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What if Google declared war on the paper industry, but hardly anybody made a big deal about it?
Well that sentence isn't likely to rise to bumper-sticker fame, but it kind of sums up the lack of sizzle on both sides of the 'Go Paperless in 2013' campaign spearheaded by the Internet giant's Google Drive cloud storage division in conjunction with the following companies:
- HelloFax -- online faxing
- Manilla -- online bill management
- HelloSign -- e-signatures
- Expensify -- online expense reports
- Xero -- online business accounting
- Fujitsu ScanSnap -- scanners.
Pixels Not Print at FBTS
As you may remember if you are a loyal reader of this blog, in mid-January, we announced that we will never, ever, ever publish a print catalog due to our interest in commonsense business practices as well as our concern for the environment.
Catalogs are far too abundant in American mailboxes, and they are outdated by the time they arrive. Online catalogs make more sense to us. They eliminate waste of time and materials and keep our prices low enough for you to afford a beautiful Salvia garden.
So we were interested last month when the Go Paperless drive was announced. However, judging by the lack of oomph about the topic online, the initiative is smoldering instead of catching on fire. Perhaps that's because so many of us began going paperless years ago and it no longer surprises us.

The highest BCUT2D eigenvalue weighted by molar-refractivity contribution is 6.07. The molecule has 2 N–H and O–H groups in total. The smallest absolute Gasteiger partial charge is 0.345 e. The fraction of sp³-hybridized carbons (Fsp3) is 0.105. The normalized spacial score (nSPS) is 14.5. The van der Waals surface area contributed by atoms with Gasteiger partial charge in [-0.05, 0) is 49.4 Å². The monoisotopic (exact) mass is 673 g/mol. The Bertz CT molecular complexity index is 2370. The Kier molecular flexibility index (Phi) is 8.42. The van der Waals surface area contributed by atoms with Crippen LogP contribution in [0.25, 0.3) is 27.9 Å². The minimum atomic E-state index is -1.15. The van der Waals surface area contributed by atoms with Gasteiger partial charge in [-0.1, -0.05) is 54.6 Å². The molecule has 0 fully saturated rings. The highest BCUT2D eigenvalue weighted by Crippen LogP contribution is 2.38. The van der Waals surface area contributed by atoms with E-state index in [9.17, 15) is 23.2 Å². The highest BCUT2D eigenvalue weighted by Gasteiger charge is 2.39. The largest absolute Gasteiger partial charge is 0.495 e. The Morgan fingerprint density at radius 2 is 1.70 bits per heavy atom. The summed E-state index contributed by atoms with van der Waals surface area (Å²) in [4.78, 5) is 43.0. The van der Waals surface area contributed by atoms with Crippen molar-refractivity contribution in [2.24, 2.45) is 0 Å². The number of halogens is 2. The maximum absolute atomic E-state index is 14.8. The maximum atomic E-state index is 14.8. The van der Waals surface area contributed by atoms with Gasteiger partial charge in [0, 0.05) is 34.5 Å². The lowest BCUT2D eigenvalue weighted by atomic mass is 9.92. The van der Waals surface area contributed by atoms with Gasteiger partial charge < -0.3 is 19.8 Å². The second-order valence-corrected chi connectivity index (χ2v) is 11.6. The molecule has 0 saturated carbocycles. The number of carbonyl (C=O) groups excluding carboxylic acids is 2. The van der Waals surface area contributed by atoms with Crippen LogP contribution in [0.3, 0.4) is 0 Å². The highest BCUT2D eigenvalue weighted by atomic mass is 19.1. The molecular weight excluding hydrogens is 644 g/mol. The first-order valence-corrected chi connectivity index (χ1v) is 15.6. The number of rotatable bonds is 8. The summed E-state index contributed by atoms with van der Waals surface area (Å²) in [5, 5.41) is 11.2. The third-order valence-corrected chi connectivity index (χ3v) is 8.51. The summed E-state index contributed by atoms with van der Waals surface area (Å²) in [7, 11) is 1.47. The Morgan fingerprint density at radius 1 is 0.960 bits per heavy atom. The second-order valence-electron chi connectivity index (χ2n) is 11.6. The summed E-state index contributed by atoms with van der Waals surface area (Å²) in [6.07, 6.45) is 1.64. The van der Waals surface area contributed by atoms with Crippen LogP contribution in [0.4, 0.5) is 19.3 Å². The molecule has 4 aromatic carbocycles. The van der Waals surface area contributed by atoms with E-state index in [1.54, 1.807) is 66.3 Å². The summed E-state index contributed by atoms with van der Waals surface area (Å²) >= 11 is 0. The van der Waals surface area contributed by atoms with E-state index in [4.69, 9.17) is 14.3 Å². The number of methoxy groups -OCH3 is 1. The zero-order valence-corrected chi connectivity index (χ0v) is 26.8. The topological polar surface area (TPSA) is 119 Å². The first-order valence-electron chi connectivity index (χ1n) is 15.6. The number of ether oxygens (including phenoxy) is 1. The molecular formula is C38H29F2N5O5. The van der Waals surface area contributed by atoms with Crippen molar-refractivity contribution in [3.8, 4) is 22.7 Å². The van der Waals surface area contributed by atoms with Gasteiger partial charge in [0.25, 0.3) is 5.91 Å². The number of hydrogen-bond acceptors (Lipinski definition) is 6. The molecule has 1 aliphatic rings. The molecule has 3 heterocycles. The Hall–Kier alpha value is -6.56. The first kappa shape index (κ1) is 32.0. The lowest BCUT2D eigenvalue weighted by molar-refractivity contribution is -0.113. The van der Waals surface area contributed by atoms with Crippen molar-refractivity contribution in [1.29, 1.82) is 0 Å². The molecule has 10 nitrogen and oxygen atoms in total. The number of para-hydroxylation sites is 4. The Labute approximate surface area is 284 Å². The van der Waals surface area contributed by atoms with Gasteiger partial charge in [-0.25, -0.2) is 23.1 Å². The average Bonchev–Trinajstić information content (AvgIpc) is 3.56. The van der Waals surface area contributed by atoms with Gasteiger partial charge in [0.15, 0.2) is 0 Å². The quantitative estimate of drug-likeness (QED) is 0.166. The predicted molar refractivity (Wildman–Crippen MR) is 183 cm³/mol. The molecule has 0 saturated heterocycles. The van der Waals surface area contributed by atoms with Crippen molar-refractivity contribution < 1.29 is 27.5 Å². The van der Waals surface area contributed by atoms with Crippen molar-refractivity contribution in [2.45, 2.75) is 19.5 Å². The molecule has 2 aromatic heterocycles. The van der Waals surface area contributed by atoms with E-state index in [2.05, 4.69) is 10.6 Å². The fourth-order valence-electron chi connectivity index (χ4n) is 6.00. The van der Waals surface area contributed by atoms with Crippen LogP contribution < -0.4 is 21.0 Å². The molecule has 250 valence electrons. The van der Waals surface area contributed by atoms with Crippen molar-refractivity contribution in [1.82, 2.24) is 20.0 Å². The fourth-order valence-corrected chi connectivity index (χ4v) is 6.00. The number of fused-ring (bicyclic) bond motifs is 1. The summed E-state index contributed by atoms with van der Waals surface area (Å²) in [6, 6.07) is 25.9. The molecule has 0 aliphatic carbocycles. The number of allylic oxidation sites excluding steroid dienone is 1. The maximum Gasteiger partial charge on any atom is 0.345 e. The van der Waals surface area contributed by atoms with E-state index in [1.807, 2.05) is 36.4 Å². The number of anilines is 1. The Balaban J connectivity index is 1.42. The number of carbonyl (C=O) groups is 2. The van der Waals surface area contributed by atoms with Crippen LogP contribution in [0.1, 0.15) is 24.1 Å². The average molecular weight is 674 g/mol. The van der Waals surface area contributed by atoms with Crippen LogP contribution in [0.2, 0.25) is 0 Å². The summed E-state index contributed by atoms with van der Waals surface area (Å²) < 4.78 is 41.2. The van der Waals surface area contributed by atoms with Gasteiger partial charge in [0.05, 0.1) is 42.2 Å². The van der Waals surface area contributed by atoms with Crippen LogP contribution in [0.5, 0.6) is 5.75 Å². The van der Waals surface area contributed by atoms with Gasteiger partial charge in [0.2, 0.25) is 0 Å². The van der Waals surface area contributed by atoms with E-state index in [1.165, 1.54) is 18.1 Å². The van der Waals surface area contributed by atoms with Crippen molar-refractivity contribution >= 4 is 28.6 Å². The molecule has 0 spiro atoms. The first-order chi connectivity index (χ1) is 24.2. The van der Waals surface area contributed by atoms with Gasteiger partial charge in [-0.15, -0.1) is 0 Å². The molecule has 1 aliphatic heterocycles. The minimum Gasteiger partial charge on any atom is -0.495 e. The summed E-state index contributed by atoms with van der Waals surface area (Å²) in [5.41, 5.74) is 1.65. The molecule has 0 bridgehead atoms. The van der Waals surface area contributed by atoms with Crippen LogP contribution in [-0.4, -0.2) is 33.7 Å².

Practical and Important But Not Novel
The initiative arrives at a time when few people find it novel to bank, pay bills, consult with doctors or write letters online. Going paperless is beginning to gain momentum without nudges from Google or screams from Big Paper.
Here is some evidence:
- U.S. Savings Bonds went paperless in January 1, 2012.
- Six months later, the bookseller Barnes & Noble began direct depositing employee paychecks instead of printing them. The LA Times found this ironic for a print-based business and ribbed B & N publically. Anybody out there still getting a printed paycheck?
- Some universities now ask students to evaluate professors online instead of on paper.
- On March 1, 2013, the U.S. Treasury will start direct depositing Social Security payments to banks or load them onto a debit card.
- In an effort to decrease paper billing and snail mail payments, at least one electrical company -- People’s Powerline of Ada, Oklahoma -- is paying customers a $5 credit to switch to online services.
- And, oh yes, you sent your mother an e-card valentine this year.
We could go on and on, but that bullet-riddled paragraph is beginning to snowball. So, okay, going paperless in 2013 isn't very exciting, but it is growing bigger on its own. It's a good idea even if nobody intends to go completely without.
Just in case you didn't read paragraph three or pay attention to our very fine Pixels Not Print manifesto last month, we'll shout our message again: Flowers by the Sea will never, ever, ever (that's right, never) print a catalog. We believe in online catalogs. We won't even send you printed instructions about how to grow our plants. Instead, we'll send you an email offering directions. And some day, who knows, maybe we'll send you an e-valentine.